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House Converted into Mosque Overnight in Egypt to Prevent Church Services

In an effort to end any hope of Coptic Christians using the Church of St. Mary and St. Michaels in Talbiya for prayer services, the Giza Governorate converted overnight a house facing the church into a mosque.

St. Mary’s Coptic Church (rear), Ekhlass mosque (right)

According to a story for the Assyrian International News Service (AINA) written by Mary Abdelmassih, the new “Ekhlass” mosque was converted secretly Thursday evening when a cloth sign was hastily hung outside a 4 story house.

AINA said it was used on Friday morning, when over 3000 Muslims prayed there, despite the presence of a large mosque on the other side of the bridge, not far from the new mosque. It was reported that the owner of the house, which is still under construction, donated it.

“Of course the new mosque did not have to get a building license, local council or state security permission, as is the case with churches,” said Coptic activist Mark Ebeid.

AINA reported that due to the minimum distance required by law between a church and a mosque, Copts view this conversion of the house into a new mosque “as a trick on the part of the government to make the completion and use of St. Mary’s Church an impossibility.”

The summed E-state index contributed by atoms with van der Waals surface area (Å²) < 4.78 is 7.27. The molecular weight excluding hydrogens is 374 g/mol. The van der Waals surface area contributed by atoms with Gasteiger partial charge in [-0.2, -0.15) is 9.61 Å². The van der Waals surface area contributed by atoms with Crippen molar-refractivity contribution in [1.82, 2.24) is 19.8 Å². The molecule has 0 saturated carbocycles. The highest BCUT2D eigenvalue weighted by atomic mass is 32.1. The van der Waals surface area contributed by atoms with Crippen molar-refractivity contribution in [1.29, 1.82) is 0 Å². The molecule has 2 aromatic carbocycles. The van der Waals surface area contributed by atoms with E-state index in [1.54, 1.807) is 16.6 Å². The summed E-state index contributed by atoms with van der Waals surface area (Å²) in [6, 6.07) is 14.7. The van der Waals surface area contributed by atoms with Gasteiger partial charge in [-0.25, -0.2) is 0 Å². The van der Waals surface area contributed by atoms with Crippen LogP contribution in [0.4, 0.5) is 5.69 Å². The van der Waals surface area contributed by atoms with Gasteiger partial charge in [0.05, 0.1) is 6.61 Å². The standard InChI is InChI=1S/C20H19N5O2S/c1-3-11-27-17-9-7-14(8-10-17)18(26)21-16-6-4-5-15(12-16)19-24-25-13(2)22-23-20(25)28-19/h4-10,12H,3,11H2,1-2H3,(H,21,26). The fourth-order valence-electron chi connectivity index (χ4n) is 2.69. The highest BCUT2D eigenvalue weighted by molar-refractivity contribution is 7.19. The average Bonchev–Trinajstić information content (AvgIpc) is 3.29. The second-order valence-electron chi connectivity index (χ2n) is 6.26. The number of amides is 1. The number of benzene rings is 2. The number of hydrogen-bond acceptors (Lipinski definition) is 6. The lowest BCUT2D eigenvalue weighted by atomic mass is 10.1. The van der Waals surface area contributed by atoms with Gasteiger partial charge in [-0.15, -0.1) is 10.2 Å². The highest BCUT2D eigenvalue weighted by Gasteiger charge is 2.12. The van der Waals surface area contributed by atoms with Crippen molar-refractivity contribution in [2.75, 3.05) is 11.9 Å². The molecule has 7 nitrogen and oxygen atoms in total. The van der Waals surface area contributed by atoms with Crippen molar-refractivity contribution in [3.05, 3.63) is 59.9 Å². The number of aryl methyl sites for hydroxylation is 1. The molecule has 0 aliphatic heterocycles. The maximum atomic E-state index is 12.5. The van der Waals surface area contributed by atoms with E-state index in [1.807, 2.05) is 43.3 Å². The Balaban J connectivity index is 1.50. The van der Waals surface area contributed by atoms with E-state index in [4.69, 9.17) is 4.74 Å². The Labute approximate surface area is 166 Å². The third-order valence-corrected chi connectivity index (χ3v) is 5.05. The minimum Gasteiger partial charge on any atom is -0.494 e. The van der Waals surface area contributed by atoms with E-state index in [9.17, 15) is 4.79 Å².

“We are devastated,” AINA reported a local Copt said. “This church cost the poor people 7 million Egyptian pounds, which we collected by having to go without a lot in our homes, and there comes the governor and state security, angry because we built a dome and destroy it, kill our children, leave others maimed and the rest in prison for a very long time.”

AINA said church building in Egypt is still partly governed by the Haayoni Decree of 1856, when Egypt was under Ottoman rule. After gaining independence in 1922, Egypt abolished all laws except for the Hamayouni Decree, which required the permission of the king or the president to build a church.

In addition, AINA said, in 1934 the Interior Minister, Al-Ezaby Pacha, issued a decree stipulating 10 conditions that must be met prior to issuing a presidential decree permitting the construction of a church.

The conditions, AINA said, include the requirement that the distance between a church and a mosque be not less than 100 meters and the approval of the neighboring Muslim community. Additional requirements deal with the number of Christians in the area and whether or not the proposed church is near the Nile, public utility or a railway.

The new Coptic Church of St. Mary and St. Michael’s, in Talbiya, Giza, was the scene on Nov. 24 of security forces fire and using tear gas on women, children and youth who were present at the church, in order to halt construction of the church and demolish the building.

AINA said the clashes between security and the Copts resulted in the death of three Coptic men from bullet wounds and a four year old child from a tear gas being thrown inside the chapel.

More than 79 Copts were wounded, some severely, and 157 people including women and children, were all charged, with the premeditated murder of a police officer, assaulting security officers, rioting, theft and destruction of public property.

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